The Supply Chain: It’s Alive! It’s Alive!

The Supply Chain: It’s Alive! It’s Alive!

In some ways, the supply chain of today is a living, breathing organism. It’s not just links and nodes on a map, but a blend of digital and/or analog data, machines, and yes, real people who are constantly moving and adapting.

The supply chain constantly changes and moves in an interconnected way, responding to external and internal influences.

The pandemic is the most recent of many external examples. As we saw during and after the pandemic, supply chains can become unhealthy and shut down completely when core processes fail, while minor damage can be addressed and minimized when treated quickly.

At the same time, old legacy systems are rapidly becoming obsolete as they are too slow to adapt. They can’t support complex supply chains that change with increasing speed.

Moving to Real Time

In the past it was sufficient (and to be honest, we only had the capabilities) to update information in batches, sometimes overnight only. As time went on and technologies advanced, we were able to move some processes to real time where it made sense. Digitalization has made supply chains faster, more flexible, more accurate, and more efficient.

Today, thanks to how quickly technology is being developed, we have tools that allow organizations access to real-time visibility of delivery activities. We can access relevant information on one platform throughout the day, keeping all stakeholders current.

Examples of these tools include SAP HANA and Amazon Web Services. These platforms in the cloud offer supply chain resiliency and visibility, often in real time with a unified view.

They use tools such as advanced artificial intelligence and machine learning algorithms to identify dependencies, correlations, and current trends, as well as to suggest improvements and compute risks to mitigate and limit the impact of most supply chain disruptions.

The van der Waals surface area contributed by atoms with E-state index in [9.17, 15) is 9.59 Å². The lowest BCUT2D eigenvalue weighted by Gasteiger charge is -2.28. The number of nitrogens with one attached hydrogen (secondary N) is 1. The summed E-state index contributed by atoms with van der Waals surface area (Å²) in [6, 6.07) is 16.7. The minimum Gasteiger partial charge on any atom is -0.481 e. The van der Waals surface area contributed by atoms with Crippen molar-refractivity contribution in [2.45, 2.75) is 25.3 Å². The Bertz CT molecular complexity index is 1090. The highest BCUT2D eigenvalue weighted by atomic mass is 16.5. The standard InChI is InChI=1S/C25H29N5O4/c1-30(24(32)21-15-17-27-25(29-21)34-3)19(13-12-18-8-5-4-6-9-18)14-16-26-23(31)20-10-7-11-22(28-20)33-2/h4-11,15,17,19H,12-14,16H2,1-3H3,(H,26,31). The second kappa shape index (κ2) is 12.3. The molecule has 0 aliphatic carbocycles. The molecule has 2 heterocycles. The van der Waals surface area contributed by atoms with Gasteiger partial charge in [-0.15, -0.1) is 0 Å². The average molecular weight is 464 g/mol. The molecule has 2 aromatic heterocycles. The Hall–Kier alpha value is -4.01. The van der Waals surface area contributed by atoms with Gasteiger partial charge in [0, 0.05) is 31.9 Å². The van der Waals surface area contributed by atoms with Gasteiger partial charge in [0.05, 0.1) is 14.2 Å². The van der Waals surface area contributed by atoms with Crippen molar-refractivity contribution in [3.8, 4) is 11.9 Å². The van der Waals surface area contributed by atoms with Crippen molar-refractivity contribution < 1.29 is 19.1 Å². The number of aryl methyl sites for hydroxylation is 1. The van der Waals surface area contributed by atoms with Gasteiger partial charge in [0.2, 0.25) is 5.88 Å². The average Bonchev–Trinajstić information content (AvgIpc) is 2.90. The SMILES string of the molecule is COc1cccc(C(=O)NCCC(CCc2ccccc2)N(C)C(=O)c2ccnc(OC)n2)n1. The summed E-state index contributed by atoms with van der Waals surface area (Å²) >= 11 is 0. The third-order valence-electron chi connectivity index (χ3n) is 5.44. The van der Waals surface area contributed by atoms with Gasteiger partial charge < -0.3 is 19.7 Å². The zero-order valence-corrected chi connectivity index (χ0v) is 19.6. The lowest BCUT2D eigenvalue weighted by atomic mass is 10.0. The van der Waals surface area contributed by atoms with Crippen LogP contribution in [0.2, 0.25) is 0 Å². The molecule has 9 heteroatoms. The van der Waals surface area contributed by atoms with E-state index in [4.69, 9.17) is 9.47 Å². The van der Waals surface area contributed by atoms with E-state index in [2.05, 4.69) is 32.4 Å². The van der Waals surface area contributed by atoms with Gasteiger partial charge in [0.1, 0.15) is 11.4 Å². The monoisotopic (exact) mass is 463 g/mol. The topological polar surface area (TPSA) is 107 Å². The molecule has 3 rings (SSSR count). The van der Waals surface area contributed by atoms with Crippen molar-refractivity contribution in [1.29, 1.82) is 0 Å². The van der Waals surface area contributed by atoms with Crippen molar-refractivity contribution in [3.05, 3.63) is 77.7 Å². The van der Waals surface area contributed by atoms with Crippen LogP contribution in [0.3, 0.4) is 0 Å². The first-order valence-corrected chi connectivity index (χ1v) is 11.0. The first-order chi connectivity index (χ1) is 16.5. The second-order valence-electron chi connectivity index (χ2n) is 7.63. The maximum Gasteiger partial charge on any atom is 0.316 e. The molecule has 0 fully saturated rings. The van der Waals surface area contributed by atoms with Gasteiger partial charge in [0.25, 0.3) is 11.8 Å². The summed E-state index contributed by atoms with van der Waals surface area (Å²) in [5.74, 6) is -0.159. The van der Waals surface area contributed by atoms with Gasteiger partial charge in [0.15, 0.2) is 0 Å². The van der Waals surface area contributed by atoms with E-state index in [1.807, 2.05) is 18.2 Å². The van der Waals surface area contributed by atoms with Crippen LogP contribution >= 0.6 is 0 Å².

Real-time visibility uses technology to track detailed information as raw materials and finished goods move through all stages of the supply chain. It allows you to know what is actually happening, so you can fix the problem by understanding the situation and finding the best solution, sometimes reducing or minimizing costs.

In the supply chain, real-time visibility refers to logistics activities that track and trace, in real time, the movement of goods and packages from suppliers, manufacturers, warehouses, and hubs to the end customer.

A lack of real-time visibility into your supply chain can result in negative consequences such as lost sales, inaccurate measurements, delayed deliveries, and increased costs.

On the flip side, if you do invest in real-time visibility, you can benefit from a general decrease in the dreaded bullwhip effect, where, through lack of visibility, small fluctuations in demand at the retail level can cause progressively larger fluctuations in demand at the wholesale, distributor, manufacturer, and raw material supplier levels.

Other benefits include better cost effectiveness, greater customer satisfaction and lower supply chain risks.

It’s time for all of us to finally “get real” time.